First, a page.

Ashley v. Milliken & Company

Filing 29

ORDER adopting 21 Report and Recommendation and incorporates it herein. Accordingly, the court GRANTS Milliken's 15 motion to dismiss for failure to state a claim. Plaintiff's 28 Motion for Hearing is DENIED. Signed by Honorable Timothy M Cain on 5/6/22. (kmca)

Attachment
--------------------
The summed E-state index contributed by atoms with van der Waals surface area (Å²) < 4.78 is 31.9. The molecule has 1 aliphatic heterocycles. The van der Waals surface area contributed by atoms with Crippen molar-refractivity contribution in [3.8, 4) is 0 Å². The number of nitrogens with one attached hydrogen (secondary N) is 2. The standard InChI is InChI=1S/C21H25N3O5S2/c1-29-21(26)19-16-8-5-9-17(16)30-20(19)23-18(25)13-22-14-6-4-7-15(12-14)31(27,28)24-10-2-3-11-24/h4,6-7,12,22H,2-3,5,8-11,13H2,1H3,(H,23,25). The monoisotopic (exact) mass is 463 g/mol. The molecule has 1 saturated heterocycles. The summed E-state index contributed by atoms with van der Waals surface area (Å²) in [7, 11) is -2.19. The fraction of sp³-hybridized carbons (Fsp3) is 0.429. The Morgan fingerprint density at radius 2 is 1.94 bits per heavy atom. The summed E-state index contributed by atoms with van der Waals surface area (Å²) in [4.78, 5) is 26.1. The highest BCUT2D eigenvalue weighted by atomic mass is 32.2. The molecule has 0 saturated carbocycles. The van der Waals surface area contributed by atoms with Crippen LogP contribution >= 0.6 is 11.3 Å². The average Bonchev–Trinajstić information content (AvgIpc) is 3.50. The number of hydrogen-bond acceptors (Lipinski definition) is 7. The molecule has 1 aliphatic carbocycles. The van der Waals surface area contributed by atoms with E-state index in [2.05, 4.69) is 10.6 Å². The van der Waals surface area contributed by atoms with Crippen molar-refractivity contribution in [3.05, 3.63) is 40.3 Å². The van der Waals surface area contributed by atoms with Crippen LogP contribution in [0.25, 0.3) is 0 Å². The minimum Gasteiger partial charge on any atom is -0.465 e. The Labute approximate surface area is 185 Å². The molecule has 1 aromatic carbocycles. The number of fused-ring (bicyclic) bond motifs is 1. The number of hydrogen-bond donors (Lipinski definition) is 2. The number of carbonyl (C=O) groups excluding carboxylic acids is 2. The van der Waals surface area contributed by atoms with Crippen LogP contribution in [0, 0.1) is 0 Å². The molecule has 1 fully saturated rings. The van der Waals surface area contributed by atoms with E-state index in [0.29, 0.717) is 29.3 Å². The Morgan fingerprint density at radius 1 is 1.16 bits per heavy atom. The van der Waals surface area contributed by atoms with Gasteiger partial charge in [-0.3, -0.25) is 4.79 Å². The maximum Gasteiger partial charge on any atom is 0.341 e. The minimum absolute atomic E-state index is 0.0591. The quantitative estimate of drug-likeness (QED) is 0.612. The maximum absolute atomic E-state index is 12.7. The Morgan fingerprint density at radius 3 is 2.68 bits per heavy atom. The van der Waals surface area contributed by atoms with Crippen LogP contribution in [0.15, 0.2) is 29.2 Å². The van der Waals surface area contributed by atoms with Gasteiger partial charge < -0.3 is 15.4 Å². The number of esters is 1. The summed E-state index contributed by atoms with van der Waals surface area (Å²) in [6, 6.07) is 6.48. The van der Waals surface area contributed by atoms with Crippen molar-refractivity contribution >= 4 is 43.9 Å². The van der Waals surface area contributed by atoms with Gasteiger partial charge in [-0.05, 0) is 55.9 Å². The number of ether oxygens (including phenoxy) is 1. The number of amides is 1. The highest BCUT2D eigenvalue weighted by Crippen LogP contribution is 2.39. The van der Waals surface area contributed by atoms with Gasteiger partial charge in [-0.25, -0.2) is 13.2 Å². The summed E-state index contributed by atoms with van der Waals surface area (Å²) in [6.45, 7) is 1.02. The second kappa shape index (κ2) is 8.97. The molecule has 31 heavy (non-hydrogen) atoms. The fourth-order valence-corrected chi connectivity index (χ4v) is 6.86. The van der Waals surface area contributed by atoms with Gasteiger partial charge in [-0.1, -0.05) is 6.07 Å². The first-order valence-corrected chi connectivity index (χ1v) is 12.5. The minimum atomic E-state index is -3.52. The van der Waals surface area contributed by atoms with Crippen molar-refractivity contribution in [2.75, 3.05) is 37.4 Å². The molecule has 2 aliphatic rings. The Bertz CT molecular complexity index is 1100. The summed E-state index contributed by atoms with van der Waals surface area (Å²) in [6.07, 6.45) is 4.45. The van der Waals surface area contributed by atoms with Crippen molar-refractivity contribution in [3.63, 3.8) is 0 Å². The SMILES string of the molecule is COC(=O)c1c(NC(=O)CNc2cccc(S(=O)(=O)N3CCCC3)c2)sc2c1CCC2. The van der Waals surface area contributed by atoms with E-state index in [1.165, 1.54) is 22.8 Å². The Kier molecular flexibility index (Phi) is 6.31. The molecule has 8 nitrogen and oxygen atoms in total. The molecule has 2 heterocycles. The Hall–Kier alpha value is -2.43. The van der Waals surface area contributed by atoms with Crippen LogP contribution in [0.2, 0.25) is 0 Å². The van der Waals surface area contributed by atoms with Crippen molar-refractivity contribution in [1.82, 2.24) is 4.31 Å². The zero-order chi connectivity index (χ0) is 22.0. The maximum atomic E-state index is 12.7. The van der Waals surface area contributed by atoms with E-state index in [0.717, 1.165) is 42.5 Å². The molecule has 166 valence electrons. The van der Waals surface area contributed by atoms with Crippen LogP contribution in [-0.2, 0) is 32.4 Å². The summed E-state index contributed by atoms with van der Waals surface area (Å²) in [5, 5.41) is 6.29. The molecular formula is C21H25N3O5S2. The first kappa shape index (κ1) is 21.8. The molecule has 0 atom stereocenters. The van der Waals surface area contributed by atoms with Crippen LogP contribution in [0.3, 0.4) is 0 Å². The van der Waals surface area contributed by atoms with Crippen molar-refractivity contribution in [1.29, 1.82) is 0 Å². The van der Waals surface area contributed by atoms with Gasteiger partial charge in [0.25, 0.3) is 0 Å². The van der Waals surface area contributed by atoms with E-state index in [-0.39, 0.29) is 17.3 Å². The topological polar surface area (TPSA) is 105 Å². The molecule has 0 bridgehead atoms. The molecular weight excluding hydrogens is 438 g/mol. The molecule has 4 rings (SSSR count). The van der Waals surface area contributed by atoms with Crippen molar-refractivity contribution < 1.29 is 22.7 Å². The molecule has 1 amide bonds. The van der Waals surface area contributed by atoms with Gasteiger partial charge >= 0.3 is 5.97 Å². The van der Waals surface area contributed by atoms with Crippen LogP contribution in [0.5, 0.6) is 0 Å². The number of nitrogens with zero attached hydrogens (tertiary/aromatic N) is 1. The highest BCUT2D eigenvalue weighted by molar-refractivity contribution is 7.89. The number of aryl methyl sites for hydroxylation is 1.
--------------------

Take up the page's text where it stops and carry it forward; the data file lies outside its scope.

Download PDF